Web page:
I am currently reading The Wives of Henry Oades by Johanna Moran. This is a novel that has grabbed me from the beginning. I have connected with the characters, and I want to know what is going to happen to them.
So what's this book all about? I am so pleased and lucky to have Johanna Moran herself answer that question.
Before I even opened the cover of the book, I was intrigued by how Johanna came to write this novel. It seems that she has known about the case of Henry Oades for many years, and the idea of writing about him is almost a family legacy. I asked her to tell us more.
Johanna Moran, Her Family, and the Henry Oades Case
Thanks for inviting me to your blog. I'm delighted to get to talk to your readers about The Wives of Henry Oades. A little background: More than a half-century ago, my father, a law professor, came across an abstract on the Oades case, and brought it home to my mother, who was attempting to write short fiction in her nonexistent spare time.
Henry Oades was an Englishman who'd come to California from New Zealand, where his wife and children had been abducted by Maori, and in time given up for dead. Many years later, Oades remarried in America. When his first wife turned up on his doorstep, he was tried not once, but three times for bigamy, a crime punishable by hanging.
My mother was intrigued and gave thought to fleshing out the principals, but that's as far as she got. She may have had three kids down with mumps that week or a spectacular birthday party to host. In any event, writing and five children never did mesh. She squirreled the abstract away, perhaps thinking she'd get to it eventually. She gave it to me about ten years ago. The abstract did not delve into the interior life of either wife, and I was glad. I had my own vision almost immediately.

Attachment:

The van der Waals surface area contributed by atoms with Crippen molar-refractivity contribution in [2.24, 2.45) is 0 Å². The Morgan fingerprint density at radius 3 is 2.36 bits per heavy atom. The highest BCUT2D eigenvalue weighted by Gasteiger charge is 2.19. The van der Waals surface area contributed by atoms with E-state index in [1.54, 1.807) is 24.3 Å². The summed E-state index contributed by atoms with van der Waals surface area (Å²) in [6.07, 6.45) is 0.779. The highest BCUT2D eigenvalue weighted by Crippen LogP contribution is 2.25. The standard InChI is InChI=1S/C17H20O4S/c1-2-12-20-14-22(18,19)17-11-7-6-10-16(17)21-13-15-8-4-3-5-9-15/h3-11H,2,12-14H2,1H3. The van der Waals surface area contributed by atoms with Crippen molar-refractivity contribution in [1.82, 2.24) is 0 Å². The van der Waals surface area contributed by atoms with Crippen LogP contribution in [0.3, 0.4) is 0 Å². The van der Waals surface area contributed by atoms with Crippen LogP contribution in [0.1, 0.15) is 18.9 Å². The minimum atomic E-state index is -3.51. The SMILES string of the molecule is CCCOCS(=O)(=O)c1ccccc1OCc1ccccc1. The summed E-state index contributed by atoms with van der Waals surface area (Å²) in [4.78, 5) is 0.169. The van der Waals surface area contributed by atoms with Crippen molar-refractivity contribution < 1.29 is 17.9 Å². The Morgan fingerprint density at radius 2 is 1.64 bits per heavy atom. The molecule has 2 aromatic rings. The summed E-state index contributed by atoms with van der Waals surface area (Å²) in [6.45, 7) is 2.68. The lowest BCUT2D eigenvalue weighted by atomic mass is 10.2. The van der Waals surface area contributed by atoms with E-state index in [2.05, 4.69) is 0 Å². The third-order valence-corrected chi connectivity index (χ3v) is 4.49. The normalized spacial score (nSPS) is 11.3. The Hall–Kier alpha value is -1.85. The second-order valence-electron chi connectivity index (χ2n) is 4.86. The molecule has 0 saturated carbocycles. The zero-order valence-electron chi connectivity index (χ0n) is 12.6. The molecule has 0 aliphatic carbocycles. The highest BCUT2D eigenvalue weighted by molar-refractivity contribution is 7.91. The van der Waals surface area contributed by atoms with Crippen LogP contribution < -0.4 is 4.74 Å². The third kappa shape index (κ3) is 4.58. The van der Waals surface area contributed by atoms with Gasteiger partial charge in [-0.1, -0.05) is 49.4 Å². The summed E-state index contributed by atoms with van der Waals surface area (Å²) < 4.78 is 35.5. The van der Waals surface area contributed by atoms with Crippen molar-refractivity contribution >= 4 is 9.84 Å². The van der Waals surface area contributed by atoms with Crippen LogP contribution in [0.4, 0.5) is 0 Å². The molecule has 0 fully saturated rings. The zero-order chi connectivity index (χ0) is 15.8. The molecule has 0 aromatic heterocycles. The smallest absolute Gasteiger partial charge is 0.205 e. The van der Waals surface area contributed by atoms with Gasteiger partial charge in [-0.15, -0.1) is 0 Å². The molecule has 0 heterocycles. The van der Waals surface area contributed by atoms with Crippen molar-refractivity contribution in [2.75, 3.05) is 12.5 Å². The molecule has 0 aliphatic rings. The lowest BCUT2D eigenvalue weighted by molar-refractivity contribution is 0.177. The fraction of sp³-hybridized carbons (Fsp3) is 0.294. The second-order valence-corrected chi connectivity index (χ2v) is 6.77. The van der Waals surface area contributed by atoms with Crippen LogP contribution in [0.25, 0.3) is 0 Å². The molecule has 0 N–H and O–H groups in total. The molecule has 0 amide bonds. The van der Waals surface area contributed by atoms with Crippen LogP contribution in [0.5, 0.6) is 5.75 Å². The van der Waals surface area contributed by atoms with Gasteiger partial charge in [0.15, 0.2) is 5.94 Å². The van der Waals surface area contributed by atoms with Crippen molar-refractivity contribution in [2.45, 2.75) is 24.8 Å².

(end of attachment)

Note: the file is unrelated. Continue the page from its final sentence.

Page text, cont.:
To start, I considered my own marriage. It's my first, but it's my husband's second. How outraged would I have been in wife number one's shoes, how confused in number two's? I imagined dutifully accompanying my husband halfway around the world, enduring and surviving horrific hardship once there, only to ultimately discover that he had "moved on" as it's so blithely put today. I pictured, too, opening the door to find my husband's long-thought-dead wife standing there, fully prepared to push me aside and resume her position.
Over the years, my mother, sisters, and I have hashed out The Wives of Henry Oades at length, revealing much about ourselves at the same time. Marriage, I found, is a delicious subject to anatomize, particularly aloud with others. How I'd love to be a fly on the wall, better yet, a participant in a chair, at every book club discussion.
Thanks so much, Johanna! I am so taken by the idea that this is almost a family tale for you and that the Oades case links your parents' interest with your own. And thanks so much for sharing the fabulous photos with us. I just love both the one from your childhood and the one with you, your mother, and your sisters -- with The Wives of Henry Oades, of course! (Click on the photos to see them full size.)
Be sure to look for my full review in the next few days. And in the meantime, you can read an interview with Johanna and see the reader's guide.
The Wives of Henry Oades at Amazon
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Source: Review copy (see review policy).